5.2 Organization of impact in 2021
In 2021, the former Impact and Entrepreneurship program continued to merge into the Tilburg University Knowledge Transfer Office (KTO), which was established in 2020. This section refers to the Impact. Further details on Entrepreneurship are provided in Section 6.7 Entrepreneurial Thinkers. The year 2021 was the last of the four-year Impact program. Whereas the main focus in 2020 was on strengthening internal communities and collaboration with external stakeholders within the three Impact themes, the main focus in 2021 was on bringing further focus and sustainability to the results achieved beyond the program period.
The format of the Academic Collaborative Centers/Innovation Hubs (working title) is regarded as the most suitable for this purpose. Characteristics of the Academic Collaborative Centers//Innovation Hubs include the following:
They are mission-driven and contribute to strengthening the profile of Tilburg University.
They have a clear, distinctive proposition for our researchers, students, and partners.
They have strong ties to education and research, and they aim to generate impact.
From Impact themes to Academic Collaborative Centers/Innovation Hubs
In 2021, roadmaps were used for the further concretization of the three Impact themes: Empowering the Resilient Society, Enhancing Health and Wellbeing, and Creating Value from Data. Based on external and internal analyses, the roadmaps depict relevant societal transitions to which Tilburg University can make a distinctive contribution, together with its partners. In addition, the further thematic delineation includes the results previously achieved in the Impact program, including the ecosystems and networks that have been developed, a presence in relevant lobbying organizations, and the systematic and structured approach to achieving impact and co-creation (i.e., the Pathway to Impact).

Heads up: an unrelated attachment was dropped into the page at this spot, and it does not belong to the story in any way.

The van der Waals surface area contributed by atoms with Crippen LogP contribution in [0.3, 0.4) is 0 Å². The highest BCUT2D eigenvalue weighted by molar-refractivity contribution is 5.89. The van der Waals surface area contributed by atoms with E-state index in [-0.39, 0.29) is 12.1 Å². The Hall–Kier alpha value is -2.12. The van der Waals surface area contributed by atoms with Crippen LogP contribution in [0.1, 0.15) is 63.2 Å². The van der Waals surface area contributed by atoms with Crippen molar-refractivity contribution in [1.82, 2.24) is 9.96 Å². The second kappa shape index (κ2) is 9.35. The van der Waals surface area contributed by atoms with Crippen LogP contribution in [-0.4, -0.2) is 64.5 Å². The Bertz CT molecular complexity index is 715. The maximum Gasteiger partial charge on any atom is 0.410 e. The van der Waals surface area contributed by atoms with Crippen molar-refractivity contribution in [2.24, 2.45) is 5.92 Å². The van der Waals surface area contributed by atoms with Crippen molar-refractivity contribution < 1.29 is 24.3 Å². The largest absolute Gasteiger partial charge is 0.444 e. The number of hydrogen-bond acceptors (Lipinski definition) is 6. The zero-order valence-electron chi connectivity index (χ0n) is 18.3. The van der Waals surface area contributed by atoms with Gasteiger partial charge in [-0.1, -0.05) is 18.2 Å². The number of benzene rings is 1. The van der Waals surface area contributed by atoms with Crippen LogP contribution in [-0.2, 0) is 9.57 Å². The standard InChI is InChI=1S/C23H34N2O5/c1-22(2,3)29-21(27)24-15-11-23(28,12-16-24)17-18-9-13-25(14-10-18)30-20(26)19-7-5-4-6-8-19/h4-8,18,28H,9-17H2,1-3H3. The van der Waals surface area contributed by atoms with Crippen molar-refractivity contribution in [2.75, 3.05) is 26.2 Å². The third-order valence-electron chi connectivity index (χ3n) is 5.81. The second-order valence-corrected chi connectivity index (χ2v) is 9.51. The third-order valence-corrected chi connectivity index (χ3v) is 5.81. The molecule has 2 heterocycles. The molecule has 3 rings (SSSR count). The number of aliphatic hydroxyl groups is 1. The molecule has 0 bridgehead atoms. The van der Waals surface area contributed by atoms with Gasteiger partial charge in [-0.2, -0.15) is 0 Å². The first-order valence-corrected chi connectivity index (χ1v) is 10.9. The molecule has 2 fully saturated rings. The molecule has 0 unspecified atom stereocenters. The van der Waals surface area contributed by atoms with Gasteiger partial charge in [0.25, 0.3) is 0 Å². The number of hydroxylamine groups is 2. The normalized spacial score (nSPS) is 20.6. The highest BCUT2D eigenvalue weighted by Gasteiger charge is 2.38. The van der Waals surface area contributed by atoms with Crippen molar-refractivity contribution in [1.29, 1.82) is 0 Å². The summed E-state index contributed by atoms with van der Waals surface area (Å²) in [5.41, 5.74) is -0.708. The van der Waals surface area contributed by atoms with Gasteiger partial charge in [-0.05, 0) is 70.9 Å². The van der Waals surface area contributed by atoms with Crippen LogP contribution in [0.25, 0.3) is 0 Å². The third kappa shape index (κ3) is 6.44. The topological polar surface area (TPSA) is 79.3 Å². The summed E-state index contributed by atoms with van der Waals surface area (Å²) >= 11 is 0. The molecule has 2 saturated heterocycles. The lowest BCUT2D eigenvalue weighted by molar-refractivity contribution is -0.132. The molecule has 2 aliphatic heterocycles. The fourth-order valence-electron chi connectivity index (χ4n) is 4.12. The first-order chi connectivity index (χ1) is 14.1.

Commitment to Digital Sciences
The pathway for the continued development of Creating Value from Data is different from those of the other two Impact themes. In 2021, work was begun on the development of a university-wide program that will play an important role in the strategy for 2022–2027.
Efforts to ensure the sustainability of the results achieved in the Impact program in 2021 include the application of capacity and resources to develop the Academic Collaborative Centers/Innovation Hubs and to continue the development of other sub-themes, transdisciplinary, and interdisciplinary projects and communities.
The following Academic Collaborative Centers/Innovation Hubs received a financial boost from the Impact program in 2021:
Broad Prosperity in the Region
Climate and Energy Transition
Inclusive Labor Market
Digital Mental Health Innovation
In 2021, this resulted in the launch of both the Academic Collaborative Center on Broad Prosperity and the Academic Collaborative Center on the Inclusive Labor Market. The other academic collaborative centers are expected to be launched in the first half of 2022.
For the past four years, the Impact program has been systematically working to develop impact using the aforementioned Pathway to Impact. This includes events, in addition to establishing and strengthening internal communities of researchers and shaping collaborations with social partners and industry. In 2021, efforts to set up and carry out these events were substantially limited by the COVID-19 restrictions, but we tried to work within the applicable restrictions as much as possible.
In 2021, TAISIG (see Section 5.1 Valuable (and Values-based) Partnerships) organized monthly TAISIG Talks. This is a series of short online presentations on a wide range of topics related to recent developments and achievements of Tilburg University in the field of AI.